Photo of Sara Martin

Sara Martin

Adjunct Research Professor

Degrees:B.Sc. (Toronto), Ph.D. (Guelph)
Email:sara.martin@agr.gc.ca
Office:ECORC 960 Carling Ave
Ottawa, Ontario

Current Research

My research program encompasses areas including evolution, genomics, systematics, and weed science and has a focus on the Brassicaceae (Mustard Family). This includes work to understand: the evolution of herbicide resistance, the role hybridization and polyploidy in plant evolution, and the potential for gene flow between species.

Currently, my laboratory is focused on projects in four main areas:

  • Developing key areas of knowledge needed for the evaluation of novel crops from the Brassicaceae;
  • Examining the potential for hybridization between genetically engineered crop species and wild Canadian relatives within the Brassicaceae;
  • Understanding the evolution and spread of herbicide resistance in Canadian weed populations; and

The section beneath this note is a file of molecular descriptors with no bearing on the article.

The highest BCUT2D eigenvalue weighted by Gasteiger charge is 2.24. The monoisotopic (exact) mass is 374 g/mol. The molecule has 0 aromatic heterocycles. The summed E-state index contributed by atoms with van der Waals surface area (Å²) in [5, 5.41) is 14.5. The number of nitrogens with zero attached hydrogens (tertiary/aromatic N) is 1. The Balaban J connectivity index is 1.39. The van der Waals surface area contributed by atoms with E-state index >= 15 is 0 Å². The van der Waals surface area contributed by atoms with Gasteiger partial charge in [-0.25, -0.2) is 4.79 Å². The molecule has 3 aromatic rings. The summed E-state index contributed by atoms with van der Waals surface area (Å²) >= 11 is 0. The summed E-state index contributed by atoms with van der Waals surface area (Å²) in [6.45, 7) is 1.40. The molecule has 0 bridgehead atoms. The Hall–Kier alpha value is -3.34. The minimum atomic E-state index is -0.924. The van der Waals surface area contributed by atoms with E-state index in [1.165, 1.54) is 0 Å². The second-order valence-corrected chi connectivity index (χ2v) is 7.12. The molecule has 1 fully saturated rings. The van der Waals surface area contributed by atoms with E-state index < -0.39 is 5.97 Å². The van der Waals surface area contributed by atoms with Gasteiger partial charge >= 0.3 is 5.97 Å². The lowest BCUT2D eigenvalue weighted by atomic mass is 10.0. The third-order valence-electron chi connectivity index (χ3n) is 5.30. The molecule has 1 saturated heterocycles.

• Unravelling the systematics of the genus Camelina using genomics approaches.

The majority of our research currently focuses on Camelina sativa, the Brassica spp., Sinapis arvensis (Brassicaceae) and Kochia scoparia (a.k.a. Bassia scoparia – Amaranthaceae).

Selected Publications

Sara L Martin, Leshawn Benedict, Connie A Sauder, Wei Wei, Leandro Oliveira da Costa, Linda M Hall, and Hugh J Beckie. 2017. Glyphosate resistance reduces kochia fitness: Comparison of segregating resistant and susceptible F2 populations. Plant Science. 261: 69-79.

Sara L Martin, Tyler W Smith, Tracey James, Fatma Shalabi, Paul Kron, and Connie A Sauder. 2017. An update to the Canadian range, abundance, and ploidy of Camelina spp.(Brassicaceae) east of the Rocky Mountains. Botany. 95(4): 405-417.

Kyle W Cheung, Fakhria M Razeq, Connie A Sauder, Tracey James, and Sara L Martin. 2015. Bidirectional but asymmetrical sexual hybridization between Brassica carinata and Sinapis arvensis (Brassicaceae). Journal of Plant Research. DOI 10.1007/s10265-015-0702-2

Sara L Martin, and Brian C Husband. 2012. Whole genome duplication affects evolvability of flowering time in an autotetraploid plant. PloS one 7 (9), e44784

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